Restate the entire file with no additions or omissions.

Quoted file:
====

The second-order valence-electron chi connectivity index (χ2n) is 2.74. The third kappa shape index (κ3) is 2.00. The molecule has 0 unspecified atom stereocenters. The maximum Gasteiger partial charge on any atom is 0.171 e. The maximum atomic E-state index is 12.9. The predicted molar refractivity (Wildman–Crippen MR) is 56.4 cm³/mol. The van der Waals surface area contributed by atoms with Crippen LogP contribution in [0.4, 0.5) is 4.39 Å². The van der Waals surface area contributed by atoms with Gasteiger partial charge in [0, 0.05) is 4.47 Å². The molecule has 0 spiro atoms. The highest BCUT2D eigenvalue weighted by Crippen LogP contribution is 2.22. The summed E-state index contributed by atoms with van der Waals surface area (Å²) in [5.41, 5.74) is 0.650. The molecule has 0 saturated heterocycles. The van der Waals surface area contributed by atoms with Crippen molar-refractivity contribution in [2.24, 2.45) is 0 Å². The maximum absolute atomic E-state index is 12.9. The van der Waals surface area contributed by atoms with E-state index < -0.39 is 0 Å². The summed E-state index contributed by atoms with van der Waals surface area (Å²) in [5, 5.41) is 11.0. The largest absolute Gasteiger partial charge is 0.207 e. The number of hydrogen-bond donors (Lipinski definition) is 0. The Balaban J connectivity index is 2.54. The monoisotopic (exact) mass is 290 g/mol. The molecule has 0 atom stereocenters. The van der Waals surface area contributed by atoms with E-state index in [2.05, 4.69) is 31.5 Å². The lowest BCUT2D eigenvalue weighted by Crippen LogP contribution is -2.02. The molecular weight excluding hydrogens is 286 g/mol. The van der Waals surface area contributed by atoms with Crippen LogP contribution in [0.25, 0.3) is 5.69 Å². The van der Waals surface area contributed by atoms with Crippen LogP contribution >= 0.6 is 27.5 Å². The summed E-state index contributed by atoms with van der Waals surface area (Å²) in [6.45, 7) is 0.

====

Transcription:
The second-order valence-electron chi connectivity index (χ2n) is 2.74. The third kappa shape index (κ3) is 2.00. The molecule has 0 unspecified atom stereocenters. The maximum Gasteiger partial charge on any atom is 0.171 e. The maximum atomic E-state index is 12.9. The predicted molar refractivity (Wildman–Crippen MR) is 56.4 cm³/mol. The van der Waals surface area contributed by atoms with Crippen LogP contribution in [0.4, 0.5) is 4.39 Å². The van der Waals surface area contributed by atoms with Gasteiger partial charge in [0, 0.05) is 4.47 Å². The molecule has 0 spiro atoms. The highest BCUT2D eigenvalue weighted by Crippen LogP contribution is 2.22. The summed E-state index contributed by atoms with van der Waals surface area (Å²) in [5.41, 5.74) is 0.650. The molecule has 0 saturated heterocycles. The van der Waals surface area contributed by atoms with Crippen molar-refractivity contribution in [2.24, 2.45) is 0 Å². The maximum absolute atomic E-state index is 12.9. The van der Waals surface area contributed by atoms with E-state index < -0.39 is 0 Å². The summed E-state index contributed by atoms with van der Waals surface area (Å²) in [5, 5.41) is 11.0. The largest absolute Gasteiger partial charge is 0.207 e. The number of hydrogen-bond donors (Lipinski definition) is 0. The Balaban J connectivity index is 2.54. The monoisotopic (exact) mass is 290 g/mol. The molecule has 0 atom stereocenters. The van der Waals surface area contributed by atoms with E-state index in [2.05, 4.69) is 31.5 Å². The lowest BCUT2D eigenvalue weighted by Crippen LogP contribution is -2.02. The molecular weight excluding hydrogens is 286 g/mol. The van der Waals surface area contributed by atoms with Crippen LogP contribution in [0.25, 0.3) is 5.69 Å². The van der Waals surface area contributed by atoms with Crippen LogP contribution >= 0.6 is 27.5 Å². The summed E-state index contributed by atoms with van der Waals surface area (Å²) in [6.45, 7) is 0.